Infants born at term with congenital heart disease show widespread brain abnormalities similar to those in preterm neonates, an imaging study of 57 newborns has shown.
These anomalies, are present well before the infants undergo cardiac surgery, reported Dr. Steven P. Miller of the University of California, San Francisco, and his associates. “Although most forms of congenital heart disease [CHD] are now amenable to early surgical repair, deficits that impair widespread neurodevelopmental domains are identified in up to half of childhood survivors: fine motor skills, visuospatial skills, and cognition, including memory, attention, and higher-order language skills,” they noted.
Most studies on the issue have focused on acute brain injury related to delivery or to the surgery and its support procedures, such as cardiopulmonary bypass and hypothermic circulatory arrest. The investigators hypothesized that instead, much of this brain injury predates the surgery. They used MRI, three-dimensional magnetic resonance spectroscopic (MRS) techniques, and spectroscopic and diffusion tensor imaging to prospectively examine the brains of 29 term infants with transposition of the great arteries, 12 with single-ventricle physiology, and 16 normal term infants.
The newborns with CHD showed altered brain metabolism and microstructure shortly after birth, before they underwent surgery. These abnormalities were present even in areas that showed no visible injury on regular MRI. In some cases where the infants appeared to have discrete lesions, the abnormalities in metabolism and microstructure were evident even in areas that appeared to be uninvolved. For example, MRS showed that the ratio of N-acetylaspartate to choline, which increases with maturation, was significantly lower in the newborns with CHD than in the controls.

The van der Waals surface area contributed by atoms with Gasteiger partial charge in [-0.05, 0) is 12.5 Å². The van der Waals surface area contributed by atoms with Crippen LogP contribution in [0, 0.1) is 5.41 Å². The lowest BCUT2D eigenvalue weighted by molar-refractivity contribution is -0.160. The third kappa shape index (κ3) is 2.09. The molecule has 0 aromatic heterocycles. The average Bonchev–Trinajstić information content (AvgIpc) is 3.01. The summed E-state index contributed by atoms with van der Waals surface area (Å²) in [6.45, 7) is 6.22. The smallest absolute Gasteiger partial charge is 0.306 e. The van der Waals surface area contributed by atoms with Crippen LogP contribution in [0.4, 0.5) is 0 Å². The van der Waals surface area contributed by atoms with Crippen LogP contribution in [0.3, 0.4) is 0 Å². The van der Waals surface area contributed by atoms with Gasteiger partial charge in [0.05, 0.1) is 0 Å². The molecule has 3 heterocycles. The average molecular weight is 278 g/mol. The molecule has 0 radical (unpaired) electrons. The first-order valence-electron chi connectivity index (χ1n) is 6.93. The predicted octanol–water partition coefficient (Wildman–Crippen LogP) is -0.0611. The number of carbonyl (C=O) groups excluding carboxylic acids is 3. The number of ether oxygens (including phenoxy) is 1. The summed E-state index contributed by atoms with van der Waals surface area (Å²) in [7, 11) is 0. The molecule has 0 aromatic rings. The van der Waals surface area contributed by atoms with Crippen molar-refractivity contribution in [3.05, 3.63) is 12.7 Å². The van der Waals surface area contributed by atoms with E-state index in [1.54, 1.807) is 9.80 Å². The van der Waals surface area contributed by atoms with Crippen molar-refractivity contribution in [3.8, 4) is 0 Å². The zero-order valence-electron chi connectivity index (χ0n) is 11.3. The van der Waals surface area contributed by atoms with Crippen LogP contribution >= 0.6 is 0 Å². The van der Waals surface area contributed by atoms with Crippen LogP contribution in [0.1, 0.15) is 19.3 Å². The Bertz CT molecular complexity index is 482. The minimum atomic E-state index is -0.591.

This impairment was widespread “and did not conform to the pattern of brain injury that is typical of hypoxia-ischemia in term newborns,” so it was more likely due to longstanding abnormal brain development rather than to an acute injury, the investigators said (N. Engl. J. Med. 2007;357:1928–38).